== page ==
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[UPDATED!] Basic ajax is easy


Floydian
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For those that have read my "Basic ajax is easy" post, you'll notice a major difference in how I do ajax these days. I've learned a lot, and I know how to make it even easier than ever!

If you haven't read the other forum thread, don't worry! The admin should delete it! It works, but it's no where near as good as this, and it's no where near as easy either.

To begin, some ground work needs to be laid. We're going to be using Yahoo's YUI library for this. Okay, scarryyyyy! Well, it was for me anyways. I though using a javascript library would be hard, but it turns out that it makes things way easier. After all, haven't most of us used mccodes because it made getting started with a browser game much easier? Well, if you haven't used mccodes, then kudos to you!

Let's dig in. The first example can be found at this link on the next line.

http://www.phphorizons.com/forum/examples/javascript/ajax/ajax1.html

This example demonstrates the most basic parts of using the YUI Connection Utility. The source code is heavily commented so that you get the line by line commentary on what's happening.

The premise is we have a login form. This login form will pass a login name and a password to a php page that will validate the login credentials and report back the results.

The second premise is that debugging the script should be easy. Therefore, we haven't even implemented the validation for the login. All that we have, is a login form and a javascript script that attempts to make an ajax request.

The theory here is that we all make mistakes, and it's likely that most of us will make mistakes the first time we work with ajax. So let's see how this script handles a missing file. I.e., the file we're trying to connect to doesn't exist.

Once you load the page, type in whatever you want into the form (don't type your CE login name and passsword...). Click the submit button and the javascript will attempt to connect to the ajax1.php page. Since that page doesn't exist, we'll get an error message with a 404 error (we've all seen those before lol)

In the next post, I'll demonstrate what happens when the page we're connecting to does exist.

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Re: [uPDATED!] Basic ajax is easy

Part 2 as promised takes the example from the first post and adds in a php script to handle the form data.

To keep things simple, I'm just going to take the entire POST array and display it back to the user. The point of doing this is to show that all of the fields in the form did get submitted intact.

Here's the second example:

http://www.phphorizons.com/forum/exampl ... ajax2.html

The php script looks like this:

<?php
// This script takes the POST array and displays the entire thing to the user.
// The purpose of this is to show that all the data from the FORM
// was sent in the ajax request. You're forms could have
// lots more form fields and they would all get passed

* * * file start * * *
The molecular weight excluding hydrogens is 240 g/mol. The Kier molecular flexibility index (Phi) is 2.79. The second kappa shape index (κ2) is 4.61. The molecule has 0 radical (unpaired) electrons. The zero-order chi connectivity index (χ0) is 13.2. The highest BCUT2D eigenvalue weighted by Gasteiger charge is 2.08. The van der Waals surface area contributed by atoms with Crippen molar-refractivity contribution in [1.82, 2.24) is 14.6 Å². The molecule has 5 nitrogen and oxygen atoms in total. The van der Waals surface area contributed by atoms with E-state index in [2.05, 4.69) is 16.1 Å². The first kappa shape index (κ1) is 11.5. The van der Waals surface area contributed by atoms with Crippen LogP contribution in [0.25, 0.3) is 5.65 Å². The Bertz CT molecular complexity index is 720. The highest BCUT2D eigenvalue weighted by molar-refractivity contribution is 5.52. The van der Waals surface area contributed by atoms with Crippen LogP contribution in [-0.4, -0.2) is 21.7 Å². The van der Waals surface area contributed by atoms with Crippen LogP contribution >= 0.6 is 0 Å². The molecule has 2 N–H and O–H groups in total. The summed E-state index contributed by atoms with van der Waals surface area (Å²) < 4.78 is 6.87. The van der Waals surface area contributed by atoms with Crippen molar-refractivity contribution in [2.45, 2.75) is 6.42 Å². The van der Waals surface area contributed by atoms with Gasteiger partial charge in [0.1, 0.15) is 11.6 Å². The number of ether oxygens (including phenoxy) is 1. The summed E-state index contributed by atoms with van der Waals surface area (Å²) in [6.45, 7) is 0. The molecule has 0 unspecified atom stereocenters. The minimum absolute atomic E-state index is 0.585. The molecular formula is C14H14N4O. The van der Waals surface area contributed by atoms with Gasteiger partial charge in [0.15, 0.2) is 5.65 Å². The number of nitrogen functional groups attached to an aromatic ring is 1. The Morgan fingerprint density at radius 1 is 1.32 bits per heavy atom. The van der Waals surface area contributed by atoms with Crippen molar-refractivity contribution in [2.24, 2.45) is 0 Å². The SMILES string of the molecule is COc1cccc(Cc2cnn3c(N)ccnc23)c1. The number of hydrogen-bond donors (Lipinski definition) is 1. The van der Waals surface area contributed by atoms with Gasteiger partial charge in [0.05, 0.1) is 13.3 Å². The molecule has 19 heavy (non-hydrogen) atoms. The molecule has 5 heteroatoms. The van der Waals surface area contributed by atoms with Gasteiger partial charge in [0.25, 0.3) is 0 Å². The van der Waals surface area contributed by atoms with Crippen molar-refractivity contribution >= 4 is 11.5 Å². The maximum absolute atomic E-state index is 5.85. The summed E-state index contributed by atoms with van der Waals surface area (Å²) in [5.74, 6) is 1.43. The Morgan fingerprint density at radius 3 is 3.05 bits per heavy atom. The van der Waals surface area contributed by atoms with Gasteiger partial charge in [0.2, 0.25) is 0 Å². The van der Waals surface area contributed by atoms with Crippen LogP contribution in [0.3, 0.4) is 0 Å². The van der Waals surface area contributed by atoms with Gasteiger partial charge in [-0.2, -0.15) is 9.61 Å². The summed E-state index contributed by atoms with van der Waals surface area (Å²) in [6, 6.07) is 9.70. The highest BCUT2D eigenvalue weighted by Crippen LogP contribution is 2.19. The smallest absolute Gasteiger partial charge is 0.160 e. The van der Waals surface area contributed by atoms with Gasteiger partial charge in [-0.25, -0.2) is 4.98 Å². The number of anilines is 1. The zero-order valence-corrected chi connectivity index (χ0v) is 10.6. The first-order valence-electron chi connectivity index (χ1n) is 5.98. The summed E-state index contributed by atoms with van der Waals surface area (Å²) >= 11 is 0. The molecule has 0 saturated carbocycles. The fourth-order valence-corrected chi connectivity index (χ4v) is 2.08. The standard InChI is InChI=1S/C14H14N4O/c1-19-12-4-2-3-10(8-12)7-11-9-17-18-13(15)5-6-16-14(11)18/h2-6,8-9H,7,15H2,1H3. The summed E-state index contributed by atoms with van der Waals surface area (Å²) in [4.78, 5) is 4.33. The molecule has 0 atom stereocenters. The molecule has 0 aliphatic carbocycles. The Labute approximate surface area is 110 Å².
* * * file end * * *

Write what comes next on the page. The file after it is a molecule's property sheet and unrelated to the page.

// on to the page your ajax script connects with.
echo '<pre>' . print_r($_POST, 1) . '</pre>';
?>
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Re: [uPDATED!] Basic ajax is easy

Here's the last part of this series.

We'll build on what we have so far, and add to it the use of JSON.

We'll use JSON in order to allow our PHP script to communicate back to the javascript script in a more sophisticated way. JSON gives us a way for the javascript to parse the PHP response and create variables, arrays, and objects that were sent as a JSON encoded string.

Make sure to view the source code of the ajax3.html file as it has been updated and contains more javascript code and more comments.

Since the PHP script will respond back to us indicating if we logged in or if we filled in the form wrong, we want to be able to indicate to the javascript script which result we got so that the javascript can take appropriate action.

The last example can be found here:

http://www.phphorizons.com/forum/exampl ... ajax3.html

The code for the ajax3.php file is:

<?php
// This script will validate the login credentials. It outputs a JSON object
// which can be interpreted by our javascript script.

// This array will be used as a mock database of names and passwords that are
// acceptable for use in the login.
$users = array(
'John' => 'aaaaaaaa',
'Jane' => 'bbbbbbbb',
'Jim' => 'cccccccc',
'Janet' => 'dddddddd'
);

// Check if POST['name'] and POST['pass'] has been submitted.
if (isset($_POST['name'], $_POST['pass']) and strlen($_POST['name']) > 0 and strlen($_POST['pass']) > 0) {

// Check if the $users array contains the name/pass combination submitted.
if (isset($users[$_POST['name']]) and $users[$_POST['name']] === $_POST['pass']) {

	// If we made it here, the login is good and we will use a JSON object
	// which will help the javascript script know that the login was good.
	echo json_encode(array(
		'auth' => true,
		'text' => 'You have successfully logged in.'
	));

} else {

	// The login credentials submitted were no good and we'll indicate that using our JSON object.
	echo json_encode(array(
		'auth' => false,
		'text' => 'Invalid login credentials...'
	));

}
} else {

// One part of the form or more was not submitted. We will send back an indication
// of this error, again, using a JSON object.
	echo json_encode(array(
		'auth' => false,
		'text' => 'Please fill in all form fields.'
	));

}
?>
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